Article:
I’m not defending Dorner or the SLA by any means. I just think it might be more useful in the long run to take them alive. Not every bullet outgoing needs to be met with a hundred incoming. When these guys are barricaded, particularly if they don’t have hostages, it seems to me that the cops could just set up a perimeter of bullet proof shields and wait the guy out. So he shoots his gun. Keep heads down, send in a robot for parlay, whatever. He’ll sleep or starve eventually…Or do like the Russians did…lob in some sleepy time gas.

  14. len says:

    So we invent an instant shrinkwrap that attaches itself and lets oxygen deprivation do the rest. Even with tanks, eventually the perp passes out.

    Bullets are so last millenium. Take a note from The Prisoner: let Rover take over.

  15. Hugo St. Victor says:

    That’s right, “Rover”! I’d forgotten about that, and about the hermetically anaerobic St. Ives or wherever. How odd that an American TV network would see any profit in running a Prime Time existentialist serial for two or three years. As it could have nothing to do with silicon-implanted Long Island cougars or bloodthirsty teenage vampires it’s amazing in retrospect that “The Prisoner” happened. Presumably Rod Serling’s success with postwar existentialism augured well for the “Prisoner” teleplay pitch, but the whole shebang just seems impossibly elegant now. Orwellian all-seeing eyes in the sky, central command-and-control from remote locations, disturbingly sterile and weirdly idealized village communes and the absurdly violent need to excavate an individual’s psyche and scour any remaining soul…these motifs may be as generative, in the same weird way, as were the Star Trek devices that reportedly inspired the “Second Generation” of actual NASA engineers. Who knows. Good point about the similarity to drone programs, though, and to the surrender of individual freedom. That’s kind of eerie.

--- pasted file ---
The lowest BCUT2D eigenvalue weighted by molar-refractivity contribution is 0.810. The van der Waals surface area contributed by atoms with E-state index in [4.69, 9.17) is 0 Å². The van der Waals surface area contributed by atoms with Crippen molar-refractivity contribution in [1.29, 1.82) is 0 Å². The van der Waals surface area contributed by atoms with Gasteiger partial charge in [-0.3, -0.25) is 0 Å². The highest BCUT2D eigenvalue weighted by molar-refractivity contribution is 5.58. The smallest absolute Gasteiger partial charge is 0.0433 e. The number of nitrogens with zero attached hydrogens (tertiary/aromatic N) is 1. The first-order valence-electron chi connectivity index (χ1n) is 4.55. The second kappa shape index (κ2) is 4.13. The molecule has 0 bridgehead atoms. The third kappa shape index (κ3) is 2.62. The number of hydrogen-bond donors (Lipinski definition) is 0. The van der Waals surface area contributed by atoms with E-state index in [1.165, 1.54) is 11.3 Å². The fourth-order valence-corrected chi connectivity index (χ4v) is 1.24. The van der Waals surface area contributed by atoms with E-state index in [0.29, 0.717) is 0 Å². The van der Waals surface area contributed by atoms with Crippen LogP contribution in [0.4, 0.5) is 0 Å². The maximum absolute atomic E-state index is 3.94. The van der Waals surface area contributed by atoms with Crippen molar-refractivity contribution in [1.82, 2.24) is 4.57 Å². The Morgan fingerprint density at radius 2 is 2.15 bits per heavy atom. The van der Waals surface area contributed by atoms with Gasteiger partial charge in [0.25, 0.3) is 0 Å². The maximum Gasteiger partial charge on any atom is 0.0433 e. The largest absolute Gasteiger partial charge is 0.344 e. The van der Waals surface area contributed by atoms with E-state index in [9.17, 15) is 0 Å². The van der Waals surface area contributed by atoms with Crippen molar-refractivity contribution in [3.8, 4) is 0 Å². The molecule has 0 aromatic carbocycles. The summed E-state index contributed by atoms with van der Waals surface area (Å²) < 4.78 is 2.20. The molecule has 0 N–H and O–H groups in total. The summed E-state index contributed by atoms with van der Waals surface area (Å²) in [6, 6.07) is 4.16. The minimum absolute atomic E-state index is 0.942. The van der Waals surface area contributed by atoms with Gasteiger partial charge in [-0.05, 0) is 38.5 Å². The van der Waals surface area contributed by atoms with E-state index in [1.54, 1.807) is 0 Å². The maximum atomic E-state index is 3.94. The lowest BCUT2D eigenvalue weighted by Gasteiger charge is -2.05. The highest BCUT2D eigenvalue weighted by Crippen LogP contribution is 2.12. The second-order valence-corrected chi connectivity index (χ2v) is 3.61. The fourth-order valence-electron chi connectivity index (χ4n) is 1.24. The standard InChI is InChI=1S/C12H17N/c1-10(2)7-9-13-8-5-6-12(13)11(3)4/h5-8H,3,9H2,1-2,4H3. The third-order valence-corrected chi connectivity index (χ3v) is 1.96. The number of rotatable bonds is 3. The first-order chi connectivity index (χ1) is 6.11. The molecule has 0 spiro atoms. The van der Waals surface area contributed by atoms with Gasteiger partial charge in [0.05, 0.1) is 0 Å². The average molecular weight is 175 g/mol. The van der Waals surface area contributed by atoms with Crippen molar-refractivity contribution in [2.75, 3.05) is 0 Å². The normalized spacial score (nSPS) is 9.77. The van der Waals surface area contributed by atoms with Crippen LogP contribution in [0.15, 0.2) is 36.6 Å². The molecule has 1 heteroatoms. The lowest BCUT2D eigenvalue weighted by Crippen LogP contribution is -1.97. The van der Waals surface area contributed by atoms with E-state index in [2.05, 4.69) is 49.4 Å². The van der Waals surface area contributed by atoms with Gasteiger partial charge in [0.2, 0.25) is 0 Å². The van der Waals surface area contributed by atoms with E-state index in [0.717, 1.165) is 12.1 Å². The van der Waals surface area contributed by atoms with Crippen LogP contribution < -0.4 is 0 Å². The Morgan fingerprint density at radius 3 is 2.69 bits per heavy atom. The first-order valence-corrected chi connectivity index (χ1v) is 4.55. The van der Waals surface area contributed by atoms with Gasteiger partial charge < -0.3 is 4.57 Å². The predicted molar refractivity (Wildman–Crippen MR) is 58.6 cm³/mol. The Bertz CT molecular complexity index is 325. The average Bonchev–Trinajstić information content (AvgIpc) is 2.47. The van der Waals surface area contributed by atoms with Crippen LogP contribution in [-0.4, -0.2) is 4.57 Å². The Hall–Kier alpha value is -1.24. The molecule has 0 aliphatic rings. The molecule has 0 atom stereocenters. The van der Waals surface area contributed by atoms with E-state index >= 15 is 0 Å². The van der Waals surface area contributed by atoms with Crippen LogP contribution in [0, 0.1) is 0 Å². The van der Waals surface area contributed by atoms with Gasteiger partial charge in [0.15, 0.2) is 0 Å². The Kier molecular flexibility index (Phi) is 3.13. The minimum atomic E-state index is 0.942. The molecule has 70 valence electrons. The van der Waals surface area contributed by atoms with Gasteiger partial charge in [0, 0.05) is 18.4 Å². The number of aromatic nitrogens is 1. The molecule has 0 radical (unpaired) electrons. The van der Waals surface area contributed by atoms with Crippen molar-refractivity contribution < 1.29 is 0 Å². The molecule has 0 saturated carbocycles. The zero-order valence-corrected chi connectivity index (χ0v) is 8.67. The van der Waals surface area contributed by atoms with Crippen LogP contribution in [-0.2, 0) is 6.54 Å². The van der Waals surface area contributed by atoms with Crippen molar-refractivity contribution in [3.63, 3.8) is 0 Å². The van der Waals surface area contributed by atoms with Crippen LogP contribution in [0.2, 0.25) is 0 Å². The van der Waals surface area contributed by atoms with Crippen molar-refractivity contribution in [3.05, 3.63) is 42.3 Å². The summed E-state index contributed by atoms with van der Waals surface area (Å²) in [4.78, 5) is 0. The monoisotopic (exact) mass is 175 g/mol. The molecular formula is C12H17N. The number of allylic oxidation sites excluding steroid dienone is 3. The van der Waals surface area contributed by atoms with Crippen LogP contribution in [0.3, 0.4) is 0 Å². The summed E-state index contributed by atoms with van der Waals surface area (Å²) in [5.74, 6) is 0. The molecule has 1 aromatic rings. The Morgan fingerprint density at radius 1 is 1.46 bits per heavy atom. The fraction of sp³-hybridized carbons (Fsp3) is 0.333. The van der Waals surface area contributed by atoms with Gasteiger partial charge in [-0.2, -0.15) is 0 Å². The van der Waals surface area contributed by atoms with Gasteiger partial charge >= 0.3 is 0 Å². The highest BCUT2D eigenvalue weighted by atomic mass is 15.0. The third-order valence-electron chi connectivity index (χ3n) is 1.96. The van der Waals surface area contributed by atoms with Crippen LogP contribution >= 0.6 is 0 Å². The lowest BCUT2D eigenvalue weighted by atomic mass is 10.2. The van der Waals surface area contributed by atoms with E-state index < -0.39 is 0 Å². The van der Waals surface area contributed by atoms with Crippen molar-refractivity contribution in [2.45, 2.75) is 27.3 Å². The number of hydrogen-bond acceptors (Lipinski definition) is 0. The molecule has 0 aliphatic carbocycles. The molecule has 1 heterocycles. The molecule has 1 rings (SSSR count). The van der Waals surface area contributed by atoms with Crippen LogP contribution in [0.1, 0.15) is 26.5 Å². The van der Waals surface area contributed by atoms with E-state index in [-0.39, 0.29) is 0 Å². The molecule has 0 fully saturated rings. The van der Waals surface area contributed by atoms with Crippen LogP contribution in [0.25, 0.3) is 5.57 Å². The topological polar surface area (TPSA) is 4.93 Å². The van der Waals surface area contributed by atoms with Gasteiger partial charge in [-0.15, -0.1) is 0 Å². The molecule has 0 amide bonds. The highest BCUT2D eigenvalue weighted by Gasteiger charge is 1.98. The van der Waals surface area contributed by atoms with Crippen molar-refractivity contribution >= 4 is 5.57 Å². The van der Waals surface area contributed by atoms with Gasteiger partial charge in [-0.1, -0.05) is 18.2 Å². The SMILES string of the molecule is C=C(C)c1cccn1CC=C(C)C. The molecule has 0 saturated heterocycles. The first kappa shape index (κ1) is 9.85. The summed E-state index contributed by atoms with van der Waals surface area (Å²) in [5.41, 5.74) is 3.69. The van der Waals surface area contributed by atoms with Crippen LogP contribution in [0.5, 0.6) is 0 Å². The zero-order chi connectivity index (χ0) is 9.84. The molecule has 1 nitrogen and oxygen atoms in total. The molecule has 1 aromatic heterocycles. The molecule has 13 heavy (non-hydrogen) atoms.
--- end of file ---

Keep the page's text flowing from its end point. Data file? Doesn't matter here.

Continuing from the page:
As for the Southland’s cop-killing cop, out East it played off-kilter that almost the moment he was taken down by State Parks and the San Bernardino Sheriff’s Department down in the Basin, many jurisdictions distant, Mayor Villaraigosa spikes the football in their End Zone. That looked kinda surreal, amoral and very clearly prearranged. “Look what I did”! Just, kinda sick.

  16. Hugo St. Victor says:

    Excuse me, but this is most important: instead, “Silicone”. A blubbery blunder for wich I apologize to all concerned. My mind of late has been more on intellectual sand castles than on Les fake-fleshy Belle Poitrines, alas. Such a stupid Freudian old phoneme. But maybe it’s the Double Valence of our time, this cleavage….Ha! I hope not!

    A pretty powerful old Hawk I knew and loved once wrote in resignation that “We no longer can afford to glorify the Profession of Arms”. A shocking statement at the time, as superficially it seemed to discount, among others, those grievously wounded in warfighting. But of course the old hardass was referring to other matters and soon enough that fact sank in.

    It seems we’re all on the same page on that one. I’ve never agreed more with Taplin than when he asserted that the intricate conversion to Peace is really the note each of us should go out on, preferably by leaving abler ones behind. That’s just a bloody clear point of his. Good of him to say it. It’s practicable enough–if necessary, through simple cooperation.

  17. len says:

    An article vanished. I guess it is hard to be a curator and a living piece of history at the same time. Sad.

  18. Hugo St. Victor says:

    …hard to curate, anyway. What vanished, with what clues? That disturbs

  19. Rick Turner says:

    Jon’s piece on “the Band” vanished. I assume because it was devolving into a kerfuffle re. Levon Helm’s widow’s family feud with Robbie Robertson. Too bad; I like catching up on the better parts of music biz history of that era from different perspectives. Read “Positively Fourth St.” or “Baby Let Me Follow You Down”, for instance…

  20. JTMcPhee says:

    Meanwhile, back in FinancialWorld, the Overlords still Live Ever Larger:

    http://www.rollingstone.com/politics/news/gangster-bankers-too-big-to-jail-20130214

    And tiptoeing through the tulips, with you:

    http://www.massrealestatelawblog.com/2013/02/13/backdated-mortgage-assignment-comes-back-to-haunt-foreclosure-lender-in-juarez-v-select-portfolio/

    And,